Recent Posts

Pages: [1] 2 3 ... 10
1
Tech Talk / Re: Wierd issue with an inverter?
« Last post by amysrevenge on Today at 10:35:02 AM »
Probably?  It's cheap enough that you're not screwed if you buy it and it doesn't help.
2
Podcast Episodes / Re: Episode #674
« Last post by Zec on Today at 09:10:05 AM »
“we” don’t have the term. I’ve never heard of it before
3
Oh, neat. I'll amend my statement, I hope she gets invited back sometime. Those episodes are positively ancient now. Are they still worth a listen?

People who should know better coddling Joe happens surprisingly often. As has been mentioned already, the recent episode with Michael Shermer has him nodding his head quite often to all kinds of dubious things.
4
That in itself is a matter of opinion of course, but you are painting it as if people are just criticising you for enjoying his show.

I get what the criticism is. But without data it comes down to opinion and anecdote. I'm not sure how to move forward other than everyone restating their opinion and their anecdotes for 18 more pages.
5
When some of the posters here are done beating the poor straw man down, we could perhaps start having a useful conversation. That's why I'm here.

You're naive.  You obviously know nothing about how science works.  Almost all science is incremental, and almost all scientific articles are reports of incremental advances.  Of course, "transformative" findings occasionally are discovered.  But they are by their very nature unusual and represent a tiny fraction of published journal articles.

In your last published science paper, how many references did you make to incremental studies and how many to transformative ones?

My last paper cited 65 publications.  At most 1 was "transformative."

Quote
In your last successful grant proposal how much did you talk about small tweaks you made in your techniques and how much about big and broad changes?

Never wrote a grant.  I can ask my girlfriend about hers when she gets back into town, but she's a very eminent scientist, so her answers are not likely to be typical. 

Quote
I'm trying to say that the "design" of science progress at the moment is dubious. That it ought to be at least pondered about. Sure, most articles are about small variations of other studies. But a lot of those papers are destined to be read by a handful of people. There is no system of integration of small tweaks which makes the integration of big changes difficult and lengthy.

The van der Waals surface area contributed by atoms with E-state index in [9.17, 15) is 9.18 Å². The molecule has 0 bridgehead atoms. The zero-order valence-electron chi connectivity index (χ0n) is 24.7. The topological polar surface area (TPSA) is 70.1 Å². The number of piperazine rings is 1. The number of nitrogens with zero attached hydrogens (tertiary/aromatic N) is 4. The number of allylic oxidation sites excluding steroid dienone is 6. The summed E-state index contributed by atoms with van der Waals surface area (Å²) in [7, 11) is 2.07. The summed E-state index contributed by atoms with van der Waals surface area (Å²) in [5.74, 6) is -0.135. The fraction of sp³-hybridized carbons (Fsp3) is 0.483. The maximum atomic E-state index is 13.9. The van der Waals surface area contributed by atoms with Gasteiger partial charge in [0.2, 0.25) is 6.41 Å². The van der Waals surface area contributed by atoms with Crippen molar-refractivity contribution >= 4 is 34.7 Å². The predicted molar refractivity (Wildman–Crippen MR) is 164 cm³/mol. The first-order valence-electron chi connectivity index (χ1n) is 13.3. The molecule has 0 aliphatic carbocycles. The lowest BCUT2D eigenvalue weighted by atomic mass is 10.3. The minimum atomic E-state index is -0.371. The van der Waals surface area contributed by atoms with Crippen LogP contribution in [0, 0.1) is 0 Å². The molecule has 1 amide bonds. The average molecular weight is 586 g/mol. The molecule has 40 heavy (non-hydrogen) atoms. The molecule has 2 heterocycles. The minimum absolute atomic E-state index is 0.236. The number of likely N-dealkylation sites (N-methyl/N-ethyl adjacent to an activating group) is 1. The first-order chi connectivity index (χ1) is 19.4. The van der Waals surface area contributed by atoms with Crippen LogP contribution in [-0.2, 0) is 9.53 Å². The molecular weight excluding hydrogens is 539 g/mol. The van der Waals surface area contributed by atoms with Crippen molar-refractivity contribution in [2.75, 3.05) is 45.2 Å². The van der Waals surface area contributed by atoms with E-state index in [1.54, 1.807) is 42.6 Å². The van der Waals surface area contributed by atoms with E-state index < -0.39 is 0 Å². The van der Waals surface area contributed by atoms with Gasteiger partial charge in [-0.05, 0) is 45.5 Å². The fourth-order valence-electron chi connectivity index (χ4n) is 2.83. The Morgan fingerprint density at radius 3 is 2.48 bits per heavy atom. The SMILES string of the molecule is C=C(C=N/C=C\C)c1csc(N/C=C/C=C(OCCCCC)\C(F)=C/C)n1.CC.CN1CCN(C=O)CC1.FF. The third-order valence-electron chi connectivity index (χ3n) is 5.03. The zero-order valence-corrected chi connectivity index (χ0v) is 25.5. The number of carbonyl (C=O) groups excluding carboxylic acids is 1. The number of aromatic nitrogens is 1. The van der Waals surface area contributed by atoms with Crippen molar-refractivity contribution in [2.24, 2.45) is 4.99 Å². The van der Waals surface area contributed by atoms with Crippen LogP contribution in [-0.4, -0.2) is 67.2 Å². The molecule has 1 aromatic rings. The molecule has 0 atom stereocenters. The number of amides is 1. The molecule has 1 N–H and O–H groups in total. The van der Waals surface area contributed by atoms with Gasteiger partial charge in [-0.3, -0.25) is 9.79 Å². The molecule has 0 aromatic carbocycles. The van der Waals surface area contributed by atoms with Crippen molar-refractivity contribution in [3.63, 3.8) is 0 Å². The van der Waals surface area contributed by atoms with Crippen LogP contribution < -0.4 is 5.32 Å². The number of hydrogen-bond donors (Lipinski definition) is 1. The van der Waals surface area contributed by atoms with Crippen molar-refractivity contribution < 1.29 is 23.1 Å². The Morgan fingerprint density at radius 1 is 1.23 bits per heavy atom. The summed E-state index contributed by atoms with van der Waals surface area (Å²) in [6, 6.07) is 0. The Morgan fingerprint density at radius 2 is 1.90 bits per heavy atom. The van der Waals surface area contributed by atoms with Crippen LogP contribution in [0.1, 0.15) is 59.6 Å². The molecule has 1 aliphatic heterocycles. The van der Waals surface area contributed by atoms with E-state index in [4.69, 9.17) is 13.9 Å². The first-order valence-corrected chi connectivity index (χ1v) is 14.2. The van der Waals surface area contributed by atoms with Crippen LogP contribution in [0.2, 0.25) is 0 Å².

My experience is the opposite.  Everybody working in a field knows what everybody else in the field is working on.  They go to the same conferences and read the same journals.

Quote
The entire narrative of the scientific method is that a breakthrough idea occurs, usually due to a single individual.  The idea is tested and if successful, after, more often than not, a surprisingly long amount of time is accepted within the larger scientific community.

That may be the narrative promoted in the popular media, but it's not a very accurate portrayal of the scientific method.

Feel free to enlighten me. My experience in academia so far supported the view above.

You're what, a grad student?  You've published, what, one paper?  Maybe your lab sucks.  Maybe your whole field, whatever it is, sucks.  Be careful about generalizing from a small, possibly unrepresentative sample.
6
When some of the posters here are done beating the poor straw man down, we could perhaps start having a useful conversation. That's why I'm here.

You're naive.  You obviously know nothing about how science works.  Almost all science is incremental, and almost all scientific articles are reports of incremental advances.  Of course, "transformative" findings occasionally are discovered.  But they are by their very nature unusual and represent a tiny fraction of published journal articles.

In your last published science paper, how many references did you make to incremental studies and how many to transformative ones? In your last successful grant proposal how much did you talk about small tweaks you made in your techniques and how much about big and broad changes?